An Evaluation of Objective Measurements of Luster in Suri Alpaca Fleeces

An Evaluation of Objective Measurements of Luster in Suri Alpaca Fleeces and Comparison with Subjective Assessments

Principal investigators:

Angus McColl and Christopher Lupton, PhD
Yocom-McColl Testing Laboratory and Texas A and M University System
San Angelo, TX

100 Suri alpaca samples will be assembled by members of the Suri Network. White, black and 8 standard ARI colors will be equally represented. The full range of luster values and a wide range of fiber diameters will be represented within each color range. Every effort will be made to use samples that are geographically and genetically diverse. The samples will be assessed for color and luster before and after washing by 5 fiber judges and two instruments, the Samba and a near-infrared reflectance spectrometer. In addition, each sample will be analyzed for lab scoured yield, fiber diameter, fiber curvature, and staple length and strength. Using data from the Samba instrument, an estimate of luster will be calculated that is independent of color. Subsequently, mathematical relationships between the Samba and NIRS luster measurements versus subjective luster assessments, lab scoured yield, average fiber diameter (and variability), average fiber curvature (and variability), staple length (and variability) and strength (and variability) will be determined.

The Suri luster study has been published in Small Ruminant Research, the August issue: Lupton, CJ & McColl, A, 2011, Measurement of luster in Suri alpaca fiber, Small Rum Res 99, 178-186.

Lay Abstract

A study was conducted to evaluate the ability of two instruments for measuring luster in Suri alpaca fiber and to compare the results with subjectively assessed luster scores. In addition, the study was designed to determine the correlations between luster and other value-determining, objectively measured physical properties of Suri alpaca fiber. For this purpose, 205 Suri alpaca fleece samples were submitted by 49 breeders that represented a broad cross-section of Suri alpaca in terms of visually assessed luster, color, and fiber characteristics. Raw staples and “washed-and-aligned” staples were independently and subjectively assessed for luster by 2 alpaca judges certified by the Alpaca Owners and Breeders Association (AOBA). The fiber samples were measured for luster and luminance (a measure of color) using a SAMBA Hair System and were scanned using a near-infrared reflectance spectrometer. Standard objective test methods were used to measure mean fiber diameter and variability (at mid-staple and overall), prickle factor, comfort factor, mean fiber curvature and variability, medullation (white, beige, and light fawn samples only), laboratory scoured yield, mean staple length and variability, and mean staple strength and variability. The precision of the luster measurement (MLUS) was estimated using the coefficient of variation (CV) statistic based on 3 measurements per subsample and averaged 3.9% across all colors. In contrast, precision of the luminance measurement (MLUM) was higher with an average CV of 2.3%. Agreement between the subjective luster scores of 2 certified alpaca judges was low (r2 = 0.17 and 0.10 for raw and washed-and-aligned samples, respectively). Despite this, evidence was obtained linking instrument-measured luster and luminance with subjectively assessed luster scores. Two systems were proposed for expressing SAMBA instrument-measured luster that will permit comparisons between alpacas of different color. Small negative correlations were present between mean fiber diameter and subjectively assessed luster scores. Small positive correlations were present between mean fiber diameter and objectively measured luster values. A strong correlation (r = -0.94) existed between instrument-measured luster and log10luminance. Prediction equations derived from near-infrared reflectance spectra (NIRS) produced precise and accurate estimates of log10luminance. The NIRS estimates of instrument-measured luster were less precise and less accurate, and estimates of subjectively assessed luster were neither accurate nor precise. The SAMBA Hair System is capable of producing estimates of luster that are accurate enough to be useful to Suri alpaca breeders who intend to select for this trait.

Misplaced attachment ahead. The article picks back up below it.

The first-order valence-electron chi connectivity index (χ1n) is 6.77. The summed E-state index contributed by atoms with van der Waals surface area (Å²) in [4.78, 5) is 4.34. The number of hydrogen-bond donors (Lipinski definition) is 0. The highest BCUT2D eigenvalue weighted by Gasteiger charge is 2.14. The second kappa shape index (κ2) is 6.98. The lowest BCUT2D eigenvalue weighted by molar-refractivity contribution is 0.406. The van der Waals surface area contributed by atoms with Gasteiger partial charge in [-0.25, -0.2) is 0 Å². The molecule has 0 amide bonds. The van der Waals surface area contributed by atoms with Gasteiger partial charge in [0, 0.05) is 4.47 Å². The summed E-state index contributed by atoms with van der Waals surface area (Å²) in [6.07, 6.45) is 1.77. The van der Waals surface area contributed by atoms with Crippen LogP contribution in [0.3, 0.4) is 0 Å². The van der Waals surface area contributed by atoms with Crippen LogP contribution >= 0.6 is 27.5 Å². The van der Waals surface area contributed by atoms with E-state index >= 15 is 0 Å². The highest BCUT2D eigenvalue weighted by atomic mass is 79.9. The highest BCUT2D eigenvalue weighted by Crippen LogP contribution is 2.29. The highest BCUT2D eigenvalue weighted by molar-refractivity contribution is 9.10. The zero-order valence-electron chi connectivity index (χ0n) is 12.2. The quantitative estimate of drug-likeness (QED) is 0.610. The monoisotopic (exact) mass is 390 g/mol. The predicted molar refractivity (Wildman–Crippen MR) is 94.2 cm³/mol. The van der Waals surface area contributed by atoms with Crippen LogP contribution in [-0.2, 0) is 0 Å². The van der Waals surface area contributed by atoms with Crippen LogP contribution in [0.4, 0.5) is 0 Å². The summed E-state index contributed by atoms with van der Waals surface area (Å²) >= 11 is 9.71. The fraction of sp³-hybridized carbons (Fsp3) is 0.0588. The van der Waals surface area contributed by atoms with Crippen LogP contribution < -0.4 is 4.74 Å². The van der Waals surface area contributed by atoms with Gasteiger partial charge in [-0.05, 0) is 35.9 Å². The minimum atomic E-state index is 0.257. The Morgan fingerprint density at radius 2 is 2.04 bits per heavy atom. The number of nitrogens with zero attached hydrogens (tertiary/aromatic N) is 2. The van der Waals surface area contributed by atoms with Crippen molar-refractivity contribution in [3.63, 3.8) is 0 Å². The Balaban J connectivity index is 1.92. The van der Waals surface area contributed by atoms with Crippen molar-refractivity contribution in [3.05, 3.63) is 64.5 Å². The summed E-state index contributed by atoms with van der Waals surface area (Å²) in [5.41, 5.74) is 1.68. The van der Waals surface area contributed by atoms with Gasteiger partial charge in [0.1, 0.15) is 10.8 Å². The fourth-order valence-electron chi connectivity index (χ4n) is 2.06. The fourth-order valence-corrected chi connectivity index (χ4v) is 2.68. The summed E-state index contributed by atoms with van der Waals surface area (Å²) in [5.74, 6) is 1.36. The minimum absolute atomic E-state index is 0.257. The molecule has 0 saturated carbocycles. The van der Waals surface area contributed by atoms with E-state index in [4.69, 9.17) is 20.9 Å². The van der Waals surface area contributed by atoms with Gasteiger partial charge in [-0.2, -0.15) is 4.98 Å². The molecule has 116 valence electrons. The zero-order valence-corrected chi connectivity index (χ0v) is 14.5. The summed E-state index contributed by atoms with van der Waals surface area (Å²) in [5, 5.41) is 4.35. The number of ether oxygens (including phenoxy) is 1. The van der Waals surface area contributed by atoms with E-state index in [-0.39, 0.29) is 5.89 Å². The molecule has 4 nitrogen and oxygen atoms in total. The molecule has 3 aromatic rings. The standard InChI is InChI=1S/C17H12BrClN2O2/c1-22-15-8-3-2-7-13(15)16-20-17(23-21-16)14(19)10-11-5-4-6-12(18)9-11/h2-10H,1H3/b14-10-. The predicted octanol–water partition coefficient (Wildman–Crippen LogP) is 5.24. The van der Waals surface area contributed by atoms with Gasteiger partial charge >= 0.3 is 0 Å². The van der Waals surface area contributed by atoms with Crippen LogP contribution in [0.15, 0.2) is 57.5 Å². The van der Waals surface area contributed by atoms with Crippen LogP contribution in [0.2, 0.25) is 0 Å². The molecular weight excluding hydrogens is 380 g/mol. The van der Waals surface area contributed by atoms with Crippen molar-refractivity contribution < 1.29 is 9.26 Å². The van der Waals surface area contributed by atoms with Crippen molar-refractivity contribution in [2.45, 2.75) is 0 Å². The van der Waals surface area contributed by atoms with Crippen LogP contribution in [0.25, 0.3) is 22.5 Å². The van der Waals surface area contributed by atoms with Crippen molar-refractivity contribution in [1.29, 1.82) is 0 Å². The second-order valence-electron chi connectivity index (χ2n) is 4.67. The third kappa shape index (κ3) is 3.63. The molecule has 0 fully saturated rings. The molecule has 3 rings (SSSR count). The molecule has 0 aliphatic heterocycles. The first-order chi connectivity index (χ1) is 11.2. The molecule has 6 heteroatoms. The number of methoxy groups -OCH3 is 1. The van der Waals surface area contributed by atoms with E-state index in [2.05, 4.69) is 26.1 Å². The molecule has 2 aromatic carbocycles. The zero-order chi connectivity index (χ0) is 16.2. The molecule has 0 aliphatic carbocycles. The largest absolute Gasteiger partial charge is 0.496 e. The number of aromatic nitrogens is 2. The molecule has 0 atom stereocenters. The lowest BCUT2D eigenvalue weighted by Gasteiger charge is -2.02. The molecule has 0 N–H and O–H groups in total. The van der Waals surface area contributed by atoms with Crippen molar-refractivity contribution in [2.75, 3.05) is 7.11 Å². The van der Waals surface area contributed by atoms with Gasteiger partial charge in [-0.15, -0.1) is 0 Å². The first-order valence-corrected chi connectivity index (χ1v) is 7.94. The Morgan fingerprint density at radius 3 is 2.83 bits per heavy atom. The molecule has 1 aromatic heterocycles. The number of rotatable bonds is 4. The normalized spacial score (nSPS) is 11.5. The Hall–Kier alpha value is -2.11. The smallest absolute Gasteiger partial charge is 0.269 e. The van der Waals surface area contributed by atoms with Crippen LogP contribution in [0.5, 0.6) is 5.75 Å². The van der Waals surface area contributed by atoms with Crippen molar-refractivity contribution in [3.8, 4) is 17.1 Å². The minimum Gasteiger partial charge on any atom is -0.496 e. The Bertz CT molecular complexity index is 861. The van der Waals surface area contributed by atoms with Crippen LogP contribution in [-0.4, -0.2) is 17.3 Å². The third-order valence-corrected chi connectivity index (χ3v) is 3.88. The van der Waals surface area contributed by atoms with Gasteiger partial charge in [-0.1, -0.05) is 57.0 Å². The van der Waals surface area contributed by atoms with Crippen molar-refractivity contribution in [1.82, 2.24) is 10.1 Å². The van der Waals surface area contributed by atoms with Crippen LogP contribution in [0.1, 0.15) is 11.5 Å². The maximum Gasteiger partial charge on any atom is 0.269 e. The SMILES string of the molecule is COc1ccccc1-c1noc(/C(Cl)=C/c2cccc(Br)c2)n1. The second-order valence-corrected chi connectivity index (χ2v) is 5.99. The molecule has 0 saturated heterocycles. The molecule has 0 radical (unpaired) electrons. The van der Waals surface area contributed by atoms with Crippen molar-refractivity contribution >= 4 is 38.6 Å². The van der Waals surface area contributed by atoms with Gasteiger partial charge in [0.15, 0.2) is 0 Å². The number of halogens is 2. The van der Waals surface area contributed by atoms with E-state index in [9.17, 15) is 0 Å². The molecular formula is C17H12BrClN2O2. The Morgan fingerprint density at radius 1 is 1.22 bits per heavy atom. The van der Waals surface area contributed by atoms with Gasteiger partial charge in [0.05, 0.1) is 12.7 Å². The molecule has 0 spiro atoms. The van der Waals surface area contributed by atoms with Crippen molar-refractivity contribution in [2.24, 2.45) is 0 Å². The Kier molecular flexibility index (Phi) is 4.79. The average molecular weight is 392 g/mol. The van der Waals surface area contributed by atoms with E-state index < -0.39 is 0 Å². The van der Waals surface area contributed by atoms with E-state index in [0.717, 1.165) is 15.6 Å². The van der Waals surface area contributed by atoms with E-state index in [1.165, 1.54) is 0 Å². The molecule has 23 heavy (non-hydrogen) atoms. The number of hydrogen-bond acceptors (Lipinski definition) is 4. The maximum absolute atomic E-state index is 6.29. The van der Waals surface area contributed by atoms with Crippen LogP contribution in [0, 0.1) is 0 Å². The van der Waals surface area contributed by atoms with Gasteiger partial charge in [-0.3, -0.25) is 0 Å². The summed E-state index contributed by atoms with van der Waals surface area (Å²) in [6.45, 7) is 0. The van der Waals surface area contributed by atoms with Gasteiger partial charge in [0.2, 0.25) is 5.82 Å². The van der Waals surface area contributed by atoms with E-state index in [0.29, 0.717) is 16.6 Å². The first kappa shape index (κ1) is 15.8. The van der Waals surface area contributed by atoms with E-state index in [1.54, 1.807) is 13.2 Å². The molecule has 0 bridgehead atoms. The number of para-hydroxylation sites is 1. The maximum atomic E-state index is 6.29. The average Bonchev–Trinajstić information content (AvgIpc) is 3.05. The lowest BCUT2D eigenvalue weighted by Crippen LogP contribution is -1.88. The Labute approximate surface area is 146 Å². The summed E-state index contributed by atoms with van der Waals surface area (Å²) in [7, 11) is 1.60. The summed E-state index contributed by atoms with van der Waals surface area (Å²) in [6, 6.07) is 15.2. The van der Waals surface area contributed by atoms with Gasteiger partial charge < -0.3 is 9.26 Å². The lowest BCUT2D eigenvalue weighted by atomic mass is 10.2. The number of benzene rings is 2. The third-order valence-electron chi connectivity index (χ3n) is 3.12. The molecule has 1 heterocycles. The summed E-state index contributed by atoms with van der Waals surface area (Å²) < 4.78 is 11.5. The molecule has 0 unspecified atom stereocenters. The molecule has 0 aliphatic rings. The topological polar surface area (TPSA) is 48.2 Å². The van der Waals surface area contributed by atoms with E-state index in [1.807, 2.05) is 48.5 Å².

Keywords: Alpaca; Suri; Luster; Objective fiber measurements; Near-infrared reflectance spectrometer.


The authors wish to express their appreciation to the Alpaca Research Foundation and the Suri Network for financial support of this project and to the cooperating breeders who shared in the cost of the testing.

Additional information

A refereed journal article resulting from this study is available on line on the Small Ruminant Research web page. It is expected to be available in hard copy in the June or July edition of the journal.